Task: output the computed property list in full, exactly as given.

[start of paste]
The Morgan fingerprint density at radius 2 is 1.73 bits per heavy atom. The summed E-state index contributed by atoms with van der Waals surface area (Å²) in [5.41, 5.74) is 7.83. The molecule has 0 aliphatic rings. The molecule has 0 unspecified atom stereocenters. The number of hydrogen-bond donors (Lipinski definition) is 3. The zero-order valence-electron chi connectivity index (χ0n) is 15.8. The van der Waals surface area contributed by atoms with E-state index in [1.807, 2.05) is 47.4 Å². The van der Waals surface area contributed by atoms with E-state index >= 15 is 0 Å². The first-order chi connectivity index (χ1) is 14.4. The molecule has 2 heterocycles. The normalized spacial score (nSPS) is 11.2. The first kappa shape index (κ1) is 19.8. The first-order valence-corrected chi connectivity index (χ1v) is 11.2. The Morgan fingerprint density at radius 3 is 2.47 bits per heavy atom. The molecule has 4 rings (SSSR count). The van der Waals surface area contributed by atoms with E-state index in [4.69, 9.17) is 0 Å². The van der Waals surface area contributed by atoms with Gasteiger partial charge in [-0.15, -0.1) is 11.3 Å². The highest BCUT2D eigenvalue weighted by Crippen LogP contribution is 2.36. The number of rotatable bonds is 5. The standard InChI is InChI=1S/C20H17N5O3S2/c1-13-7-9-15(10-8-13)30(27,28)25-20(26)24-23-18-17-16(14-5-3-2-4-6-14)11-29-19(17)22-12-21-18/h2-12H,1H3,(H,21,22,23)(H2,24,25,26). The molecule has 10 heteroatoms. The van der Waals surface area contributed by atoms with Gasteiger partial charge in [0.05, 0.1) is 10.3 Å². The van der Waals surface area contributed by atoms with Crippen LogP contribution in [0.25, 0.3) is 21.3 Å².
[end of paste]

The Morgan fingerprint density at radius 2 is 1.73 bits per heavy atom. The summed E-state index contributed by atoms with van der Waals surface area (Å²) in [5.41, 5.74) is 7.83. The molecule has 0 aliphatic rings. The molecule has 0 unspecified atom stereocenters. The number of hydrogen-bond donors (Lipinski definition) is 3. The zero-order valence-electron chi connectivity index (χ0n) is 15.8. The van der Waals surface area contributed by atoms with E-state index in [1.807, 2.05) is 47.4 Å². The van der Waals surface area contributed by atoms with E-state index >= 15 is 0 Å². The first-order chi connectivity index (χ1) is 14.4. The molecule has 2 heterocycles. The normalized spacial score (nSPS) is 11.2. The first kappa shape index (κ1) is 19.8. The first-order valence-corrected chi connectivity index (χ1v) is 11.2. The Morgan fingerprint density at radius 3 is 2.47 bits per heavy atom. The molecule has 4 rings (SSSR count). The van der Waals surface area contributed by atoms with E-state index in [4.69, 9.17) is 0 Å². The van der Waals surface area contributed by atoms with Gasteiger partial charge in [-0.15, -0.1) is 11.3 Å². The highest BCUT2D eigenvalue weighted by Crippen LogP contribution is 2.36. The number of rotatable bonds is 5. The standard InChI is InChI=1S/C20H17N5O3S2/c1-13-7-9-15(10-8-13)30(27,28)25-20(26)24-23-18-17-16(14-5-3-2-4-6-14)11-29-19(17)22-12-21-18/h2-12H,1H3,(H,21,22,23)(H2,24,25,26). The molecule has 10 heteroatoms. The van der Waals surface area contributed by atoms with Gasteiger partial charge in [0.05, 0.1) is 10.3 Å². The van der Waals surface area contributed by atoms with Crippen LogP contribution in [0.25, 0.3) is 21.3 Å².